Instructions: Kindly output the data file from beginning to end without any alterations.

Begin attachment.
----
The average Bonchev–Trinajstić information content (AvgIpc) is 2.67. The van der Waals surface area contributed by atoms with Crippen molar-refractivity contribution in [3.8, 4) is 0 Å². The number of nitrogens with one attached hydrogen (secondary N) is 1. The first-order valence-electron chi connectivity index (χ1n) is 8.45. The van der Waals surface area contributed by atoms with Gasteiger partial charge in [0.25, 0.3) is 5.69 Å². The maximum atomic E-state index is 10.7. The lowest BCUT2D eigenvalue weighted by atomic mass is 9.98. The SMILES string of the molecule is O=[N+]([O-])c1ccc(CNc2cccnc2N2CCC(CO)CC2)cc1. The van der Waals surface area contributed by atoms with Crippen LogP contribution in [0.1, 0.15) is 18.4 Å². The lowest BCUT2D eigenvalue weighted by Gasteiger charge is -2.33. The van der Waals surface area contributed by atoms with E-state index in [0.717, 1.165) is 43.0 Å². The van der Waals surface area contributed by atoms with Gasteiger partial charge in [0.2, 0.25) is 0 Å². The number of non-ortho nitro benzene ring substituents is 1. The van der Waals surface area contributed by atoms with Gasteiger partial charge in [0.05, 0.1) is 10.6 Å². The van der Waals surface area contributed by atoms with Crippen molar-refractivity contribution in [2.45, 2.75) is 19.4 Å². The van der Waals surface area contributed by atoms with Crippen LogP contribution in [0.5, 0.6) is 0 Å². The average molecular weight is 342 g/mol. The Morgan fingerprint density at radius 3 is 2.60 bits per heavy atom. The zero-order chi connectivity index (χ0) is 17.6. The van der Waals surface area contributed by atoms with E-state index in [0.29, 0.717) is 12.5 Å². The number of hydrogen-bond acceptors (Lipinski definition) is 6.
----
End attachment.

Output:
The average Bonchev–Trinajstić information content (AvgIpc) is 2.67. The van der Waals surface area contributed by atoms with Crippen molar-refractivity contribution in [3.8, 4) is 0 Å². The number of nitrogens with one attached hydrogen (secondary N) is 1. The first-order valence-electron chi connectivity index (χ1n) is 8.45. The van der Waals surface area contributed by atoms with Gasteiger partial charge in [0.25, 0.3) is 5.69 Å². The maximum atomic E-state index is 10.7. The lowest BCUT2D eigenvalue weighted by atomic mass is 9.98. The SMILES string of the molecule is O=[N+]([O-])c1ccc(CNc2cccnc2N2CCC(CO)CC2)cc1. The van der Waals surface area contributed by atoms with Crippen LogP contribution in [0.1, 0.15) is 18.4 Å². The lowest BCUT2D eigenvalue weighted by Gasteiger charge is -2.33. The van der Waals surface area contributed by atoms with E-state index in [0.717, 1.165) is 43.0 Å². The van der Waals surface area contributed by atoms with Gasteiger partial charge in [0.2, 0.25) is 0 Å². The number of non-ortho nitro benzene ring substituents is 1. The van der Waals surface area contributed by atoms with Gasteiger partial charge in [0.05, 0.1) is 10.6 Å². The van der Waals surface area contributed by atoms with Crippen molar-refractivity contribution in [2.45, 2.75) is 19.4 Å². The van der Waals surface area contributed by atoms with Crippen LogP contribution in [0.5, 0.6) is 0 Å². The average molecular weight is 342 g/mol. The Morgan fingerprint density at radius 3 is 2.60 bits per heavy atom. The zero-order chi connectivity index (χ0) is 17.6. The van der Waals surface area contributed by atoms with E-state index in [0.29, 0.717) is 12.5 Å². The number of hydrogen-bond acceptors (Lipinski definition) is 6.